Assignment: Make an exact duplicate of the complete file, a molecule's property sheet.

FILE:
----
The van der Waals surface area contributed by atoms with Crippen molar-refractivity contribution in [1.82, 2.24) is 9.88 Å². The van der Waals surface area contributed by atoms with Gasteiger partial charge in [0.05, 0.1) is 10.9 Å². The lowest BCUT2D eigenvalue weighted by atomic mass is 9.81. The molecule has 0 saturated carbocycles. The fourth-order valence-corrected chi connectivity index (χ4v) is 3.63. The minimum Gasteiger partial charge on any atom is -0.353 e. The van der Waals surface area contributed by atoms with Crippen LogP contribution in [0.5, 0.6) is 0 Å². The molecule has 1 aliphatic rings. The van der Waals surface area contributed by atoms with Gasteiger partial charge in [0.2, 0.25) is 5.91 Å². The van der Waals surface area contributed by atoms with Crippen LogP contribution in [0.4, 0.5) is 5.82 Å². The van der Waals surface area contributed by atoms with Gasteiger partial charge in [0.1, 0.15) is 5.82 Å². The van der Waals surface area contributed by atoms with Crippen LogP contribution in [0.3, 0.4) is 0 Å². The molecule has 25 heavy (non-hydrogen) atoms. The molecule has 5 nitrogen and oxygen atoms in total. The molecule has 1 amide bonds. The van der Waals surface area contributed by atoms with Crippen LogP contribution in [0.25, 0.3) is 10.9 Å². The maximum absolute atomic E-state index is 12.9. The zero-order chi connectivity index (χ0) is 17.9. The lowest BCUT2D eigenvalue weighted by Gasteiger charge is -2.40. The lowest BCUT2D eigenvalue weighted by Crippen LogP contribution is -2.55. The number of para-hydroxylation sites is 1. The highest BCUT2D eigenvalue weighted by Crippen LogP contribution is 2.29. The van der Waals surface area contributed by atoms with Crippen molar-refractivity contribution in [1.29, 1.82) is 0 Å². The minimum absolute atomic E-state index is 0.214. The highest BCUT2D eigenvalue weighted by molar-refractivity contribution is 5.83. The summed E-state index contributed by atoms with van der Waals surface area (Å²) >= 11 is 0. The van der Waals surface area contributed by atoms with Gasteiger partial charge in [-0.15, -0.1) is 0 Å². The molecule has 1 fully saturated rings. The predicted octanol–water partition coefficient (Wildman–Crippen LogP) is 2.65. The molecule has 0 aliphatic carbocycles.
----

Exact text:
The van der Waals surface area contributed by atoms with Crippen molar-refractivity contribution in [1.82, 2.24) is 9.88 Å². The van der Waals surface area contributed by atoms with Gasteiger partial charge in [0.05, 0.1) is 10.9 Å². The lowest BCUT2D eigenvalue weighted by atomic mass is 9.81. The molecule has 0 saturated carbocycles. The fourth-order valence-corrected chi connectivity index (χ4v) is 3.63. The minimum Gasteiger partial charge on any atom is -0.353 e. The van der Waals surface area contributed by atoms with Crippen LogP contribution in [0.5, 0.6) is 0 Å². The molecule has 1 aliphatic rings. The van der Waals surface area contributed by atoms with Gasteiger partial charge in [0.2, 0.25) is 5.91 Å². The van der Waals surface area contributed by atoms with Crippen LogP contribution in [0.4, 0.5) is 5.82 Å². The van der Waals surface area contributed by atoms with Gasteiger partial charge in [0.1, 0.15) is 5.82 Å². The van der Waals surface area contributed by atoms with Crippen LogP contribution in [0.3, 0.4) is 0 Å². The molecule has 25 heavy (non-hydrogen) atoms. The molecule has 5 nitrogen and oxygen atoms in total. The molecule has 1 amide bonds. The van der Waals surface area contributed by atoms with Crippen LogP contribution in [0.25, 0.3) is 10.9 Å². The maximum absolute atomic E-state index is 12.9. The zero-order chi connectivity index (χ0) is 17.9. The lowest BCUT2D eigenvalue weighted by Gasteiger charge is -2.40. The lowest BCUT2D eigenvalue weighted by Crippen LogP contribution is -2.55. The number of para-hydroxylation sites is 1. The highest BCUT2D eigenvalue weighted by Crippen LogP contribution is 2.29. The van der Waals surface area contributed by atoms with Crippen molar-refractivity contribution in [1.29, 1.82) is 0 Å². The minimum absolute atomic E-state index is 0.214. The highest BCUT2D eigenvalue weighted by molar-refractivity contribution is 5.83. The summed E-state index contributed by atoms with van der Waals surface area (Å²) >= 11 is 0. The van der Waals surface area contributed by atoms with Gasteiger partial charge in [-0.15, -0.1) is 0 Å². The molecule has 1 fully saturated rings. The predicted octanol–water partition coefficient (Wildman–Crippen LogP) is 2.65. The molecule has 0 aliphatic carbocycles.